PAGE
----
Remember Sarbanes-Oxley (SOX)? It was supposed to ensure that controls were in place to make certain that a publicly traded company’s stated finances were in line with their actual finances. A provision of the law, SOX 404 was responsible for billions of dollars of remedial data and technology documentation and controls. If you work in an environment large enough to warrant a mainframe, chances are SOX 404 impacted how your department works with data.

The funny thing about SOX is that it had a ripple effect on IT groups. Some organizations that weren’t subject to SOX touched the data of affected organizations, and therefore, had to attest and prove they also had effective controls in place. And once the concept of attestations (the declarations of accountable parties) were introduced into IT departments for the purpose of SOX compliance, a lot of organizations started using them for other purposes. In other words, it was no longer good enough for managers and architects to write “no problems” in their status reports. They were required to attest they knew what their objectives were and that they had personal knowledge of the actual state of progress against control objectives. IT people weren’t subject to jail time for lying the way CEOs and CFOs were. But still, employment for some IT staff hinged on these attestations.

But SOX is old news. The new news is Solvency II. It’s focused on the rationalization, harmonization, and modernization of insurance regulation in the European Union (EU).

Solvency II’s primary objective is to strengthen policyholder protection by aligning a firm’s capital requirements (the money they must have available) more closely with their risk profile. This directive seeks to instill risk awareness into the governance, operations, and decision-making of the business. And it has huge ramifications for how data is managed within the organization.

Not in Europe? Not in insurance? Think this has nothing to do with you? Think again. Solvency II requirements are providing a type of framework that’s often getting embedded into organizations’ larger Governance, Risk, and Compliance (GRC) efforts. The data portion is so common-sense that it may become a defacto standard in GRC parlance. Why should you care? GRC frameworks are used by senior leadership to align projects, processes, human resources (jobs!), and systems. IT-focused frameworks generally need to align to GRC frameworks, rather than vice versa. So, it would behoove you to know what Solvency II data ramifications include.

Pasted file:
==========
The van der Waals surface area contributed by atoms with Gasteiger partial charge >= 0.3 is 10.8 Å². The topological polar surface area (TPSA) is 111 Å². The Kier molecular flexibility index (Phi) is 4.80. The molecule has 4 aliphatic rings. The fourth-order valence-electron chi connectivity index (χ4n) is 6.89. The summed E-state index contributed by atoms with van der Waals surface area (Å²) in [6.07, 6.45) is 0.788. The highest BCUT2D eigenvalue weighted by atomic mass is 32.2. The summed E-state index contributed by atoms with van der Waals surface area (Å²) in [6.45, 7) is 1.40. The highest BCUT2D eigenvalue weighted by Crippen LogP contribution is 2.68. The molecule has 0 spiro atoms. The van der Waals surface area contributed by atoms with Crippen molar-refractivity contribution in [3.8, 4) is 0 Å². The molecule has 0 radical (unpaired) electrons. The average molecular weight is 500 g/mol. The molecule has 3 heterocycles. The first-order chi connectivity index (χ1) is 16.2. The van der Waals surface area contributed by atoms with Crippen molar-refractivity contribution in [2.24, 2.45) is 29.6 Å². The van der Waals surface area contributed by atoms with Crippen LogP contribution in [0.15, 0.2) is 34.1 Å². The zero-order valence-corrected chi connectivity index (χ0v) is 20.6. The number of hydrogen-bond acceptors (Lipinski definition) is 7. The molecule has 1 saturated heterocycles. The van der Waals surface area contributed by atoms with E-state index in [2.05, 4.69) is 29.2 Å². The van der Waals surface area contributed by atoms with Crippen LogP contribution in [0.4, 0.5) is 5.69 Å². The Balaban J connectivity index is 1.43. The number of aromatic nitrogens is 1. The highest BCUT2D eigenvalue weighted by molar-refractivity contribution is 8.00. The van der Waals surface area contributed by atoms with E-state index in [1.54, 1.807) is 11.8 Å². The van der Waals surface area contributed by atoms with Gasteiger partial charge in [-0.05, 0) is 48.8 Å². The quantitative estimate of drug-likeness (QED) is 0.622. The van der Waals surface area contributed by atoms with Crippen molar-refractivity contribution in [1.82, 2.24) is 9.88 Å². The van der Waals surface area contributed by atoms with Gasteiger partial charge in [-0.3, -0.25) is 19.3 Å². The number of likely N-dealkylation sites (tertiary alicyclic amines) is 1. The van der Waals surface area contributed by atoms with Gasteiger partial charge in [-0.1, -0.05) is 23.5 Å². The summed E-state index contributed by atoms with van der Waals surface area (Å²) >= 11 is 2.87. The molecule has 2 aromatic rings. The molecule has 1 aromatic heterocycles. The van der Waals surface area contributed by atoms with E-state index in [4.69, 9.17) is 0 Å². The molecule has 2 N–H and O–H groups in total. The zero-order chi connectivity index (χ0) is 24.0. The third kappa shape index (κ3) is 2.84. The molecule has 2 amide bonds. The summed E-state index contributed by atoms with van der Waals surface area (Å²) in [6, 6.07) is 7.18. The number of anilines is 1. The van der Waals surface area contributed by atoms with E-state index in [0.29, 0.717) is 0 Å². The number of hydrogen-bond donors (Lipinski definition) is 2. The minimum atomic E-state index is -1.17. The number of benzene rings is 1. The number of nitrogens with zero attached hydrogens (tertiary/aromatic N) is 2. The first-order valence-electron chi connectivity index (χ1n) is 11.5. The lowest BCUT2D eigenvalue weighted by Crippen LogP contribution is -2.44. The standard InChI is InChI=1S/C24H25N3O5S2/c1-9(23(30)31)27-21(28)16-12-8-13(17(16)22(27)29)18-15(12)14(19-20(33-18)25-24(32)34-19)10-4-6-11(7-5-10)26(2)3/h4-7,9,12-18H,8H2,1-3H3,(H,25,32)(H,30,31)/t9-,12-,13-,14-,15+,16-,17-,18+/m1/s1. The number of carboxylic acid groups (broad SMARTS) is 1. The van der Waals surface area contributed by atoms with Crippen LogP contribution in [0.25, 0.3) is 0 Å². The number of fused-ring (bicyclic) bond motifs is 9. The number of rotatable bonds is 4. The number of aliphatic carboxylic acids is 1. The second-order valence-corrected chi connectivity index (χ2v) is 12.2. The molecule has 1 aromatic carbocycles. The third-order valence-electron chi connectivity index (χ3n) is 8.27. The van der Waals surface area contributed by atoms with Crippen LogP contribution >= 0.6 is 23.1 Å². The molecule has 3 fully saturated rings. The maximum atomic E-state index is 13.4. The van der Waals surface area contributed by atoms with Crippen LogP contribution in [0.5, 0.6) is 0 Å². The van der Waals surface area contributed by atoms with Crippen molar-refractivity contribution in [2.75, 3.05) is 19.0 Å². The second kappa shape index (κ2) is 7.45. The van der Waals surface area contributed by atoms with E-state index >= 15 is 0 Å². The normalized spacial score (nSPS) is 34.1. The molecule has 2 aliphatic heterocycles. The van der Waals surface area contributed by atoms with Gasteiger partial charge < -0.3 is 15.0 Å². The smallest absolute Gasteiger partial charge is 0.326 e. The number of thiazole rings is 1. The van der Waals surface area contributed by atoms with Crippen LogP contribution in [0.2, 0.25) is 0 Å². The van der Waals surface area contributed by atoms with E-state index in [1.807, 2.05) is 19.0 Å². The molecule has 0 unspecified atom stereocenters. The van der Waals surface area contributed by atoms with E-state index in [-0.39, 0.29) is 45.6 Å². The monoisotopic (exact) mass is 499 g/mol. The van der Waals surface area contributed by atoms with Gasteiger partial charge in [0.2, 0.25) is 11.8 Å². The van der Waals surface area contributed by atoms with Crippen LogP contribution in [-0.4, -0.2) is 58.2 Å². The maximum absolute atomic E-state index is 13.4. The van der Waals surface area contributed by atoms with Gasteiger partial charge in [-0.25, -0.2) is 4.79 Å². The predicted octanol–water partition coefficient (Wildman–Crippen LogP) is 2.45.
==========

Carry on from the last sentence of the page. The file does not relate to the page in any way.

Here are some regulatory requirements and European Insurance and Occupational Pensions Authority (EIOPA) comments in relation to data quality, courtesy of Ernst & Young’s guide, “Getting Up to Speed: Solvency II Data and Systems.”

Key activity and regulatory driver:

  • Data scoping and prioritization. EIOPA advises compiling a directory of data used in the internal model and applying the principle of proportionality when considering data quality.
  • Data lineage. EIOPA highlights the importance of understanding and monitoring the systems and processes used to collect, store, transmit, and process data.
  • Data quality assessment. EIOPA states that internal and external data must be demonstrably appropriate, accurate, and complete.
  • Data governance. EIOPA states that “data quality management is a continuous process” that should be supported by formal procedures around data definition, data quality assessment, problem and deficiency resolution, and ongoing data quality monitoring.
  • Third-party dependencies. EIOPA states that internal data should be treated in the same way as external data when assessing data quality, and that the collection, storage, transmission, and processing of third-party data should be given particular focus.

Look familiar? I’ll bet these are what you’ve been preaching about your entire career! Well, now might be the time to write a memo about what needs to be done about them in your environment.